The greatest literary takedowns of all time
Attacks on literature's sacred cows are nothing new. Here are some of the most memorable
It has been a season of literary takedowns, but then it usually is. You can always get a rise out of the otherwise lethargic reading public by launching an offensive against one of its icons. In the past two months alone, we have had Kathryn Schulz disliking “The Great Gatsby” in New York magazine, Christian Lorentzen’s salvo against Alice Munro in the London Review of Books, and Joseph Epstein in the Atlantic Monthly, asking, “Is Franz Kafka Overrated?”
The great thing about such essays from an editor’s perspective is that they make one portion of the readership angry enough to quarrel with the critic in the comments thread and beyond. Meanwhile, another portion is enthusiastic to an almost equal degree at having their privately held reservations finally voiced in a public forum. Still other readers can, like high school students, be counted upon to cluster around any promise of a fight. Emotions run high, which is the journalist’s brass ring and pretty hard to come by in discussions of literary topics.
For this reason, the literary takedown has a long and storied history. Perhaps the most celebrated of them all is Mark Twain’s hilarious “Fenimore Cooper’s Literary Offenses,” a flamboyant drubbing of the early American author of wilderness adventure novels. Surveying “The Deerslayer,” Twain observes that “in the restricted space of two-thirds of a page, Cooper has scored 114 offenses against literary art out of a possible 115. It breaks the record,” and then goes on to list the “nineteen rules governing literary art in the domain of romantic fiction,” 18 of which Cooper has violated.
“When you strike at a king, you must kill him,” Ralph Waldo Emerson warned Oliver Wendell Holmes when Holmes, then a college student, sent him a paper in which he railed against Plato for “loose and unscientific” thinking. A corollary to Emerson’s advice: If you’ve got to strike somebody, don’t pick on the serving lad; that only makes you look like a bully. A good literary takedown selects its target with care. If Cooper was not quite a king, he did enjoy a good amount of popularity and critical respect, the latter of which Twain demonstrates by opening his attack with three examples of praise Cooper had received from professors and another novelist (Wilkie Collins).
To kill him, Twain offers a highly detailed dissection of the physical impossibilities represented in one of Cooper’s action scenes and several other instances in which the novelist was “splendidly inaccurate.” But Twain was not merely pedantic on practical matters related to sharpshooting and riverine navigation. He was also, as ever, funny — declaring, of Cooper’s uneven dialogue, “when a personage talks like an illustrated, gilt-edged, tree-calf, hand-tooled, seven-dollar Friendship’s Offering in the beginning of a paragraph, he shall not talk like a negro minstrel in the end of it.”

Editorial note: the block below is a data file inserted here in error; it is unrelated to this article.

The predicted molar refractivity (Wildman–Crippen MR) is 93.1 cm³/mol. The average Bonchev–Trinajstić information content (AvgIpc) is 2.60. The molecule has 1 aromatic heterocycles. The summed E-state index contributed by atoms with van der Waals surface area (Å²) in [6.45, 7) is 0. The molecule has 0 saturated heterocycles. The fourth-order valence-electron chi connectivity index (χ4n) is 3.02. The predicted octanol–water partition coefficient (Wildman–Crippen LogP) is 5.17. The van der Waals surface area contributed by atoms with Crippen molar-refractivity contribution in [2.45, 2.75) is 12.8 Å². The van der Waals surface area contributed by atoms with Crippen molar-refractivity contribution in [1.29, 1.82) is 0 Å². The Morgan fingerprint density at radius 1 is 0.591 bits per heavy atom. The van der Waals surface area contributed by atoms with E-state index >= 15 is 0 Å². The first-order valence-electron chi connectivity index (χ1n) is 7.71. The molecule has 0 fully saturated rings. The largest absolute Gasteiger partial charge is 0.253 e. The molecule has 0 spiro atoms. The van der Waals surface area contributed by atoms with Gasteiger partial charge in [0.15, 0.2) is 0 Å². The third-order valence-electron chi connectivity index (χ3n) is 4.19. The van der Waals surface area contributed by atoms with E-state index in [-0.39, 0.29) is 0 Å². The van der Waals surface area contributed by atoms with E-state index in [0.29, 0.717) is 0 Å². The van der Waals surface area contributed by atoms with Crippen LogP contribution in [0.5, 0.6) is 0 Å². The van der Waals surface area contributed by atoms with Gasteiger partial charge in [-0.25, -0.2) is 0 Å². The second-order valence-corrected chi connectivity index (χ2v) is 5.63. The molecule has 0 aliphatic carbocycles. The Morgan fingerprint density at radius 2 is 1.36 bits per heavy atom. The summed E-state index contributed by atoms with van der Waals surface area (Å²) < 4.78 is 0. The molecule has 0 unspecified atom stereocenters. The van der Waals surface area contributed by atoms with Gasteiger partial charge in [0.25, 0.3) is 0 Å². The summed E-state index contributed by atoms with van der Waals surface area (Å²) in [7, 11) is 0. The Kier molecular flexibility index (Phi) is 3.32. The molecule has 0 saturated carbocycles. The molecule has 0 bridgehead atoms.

Exasperation, rather than flaming rage, is the emotion that drives the best takedowns. A certain distance also helps. A pan of a single novel that has otherwise been admiringly reviewed and is by an author currently in his or her prime, doesn’t really count. First, living authors are never as revered as the dead kind, so the critic lacks the moral high ground obtained by attacking a sacred cow. Furthermore, many a great writer has produced a mediocre book, and a takedown ought to encompass an entire career, even if it chooses to focus, as Twain did, on one exemplary title. Lastly, since so many critics are novelists themselves, an assault on the reputation of a living competitor, especially one who’s near the attacker in rage, will usually be read as motivated by feelings of professional resentment and rivalry.
Some takedowns, written by young critics about a living author relatively late in his or her career, amount to generational shots across the bow. That’s what Lorentzen seems to have been attempting in complaining that, in contrast to “the consensus around Alice Munro,” he finds her short stories drab, repetitive and excessively “sad.” It’s what David Foster Wallace was clearly up to in 1997, when he reviewed one of John Updike’s disposable late novels in a piece given the headline “John Updike, Champion Literary Phallocrat, Drops One; Is This Finally the End for Magnificent Narcissists?” It was Wallace’s way, à la Harold Bloom’s “The Anxiety of Influence,” of clearing some space for the new kids in town.
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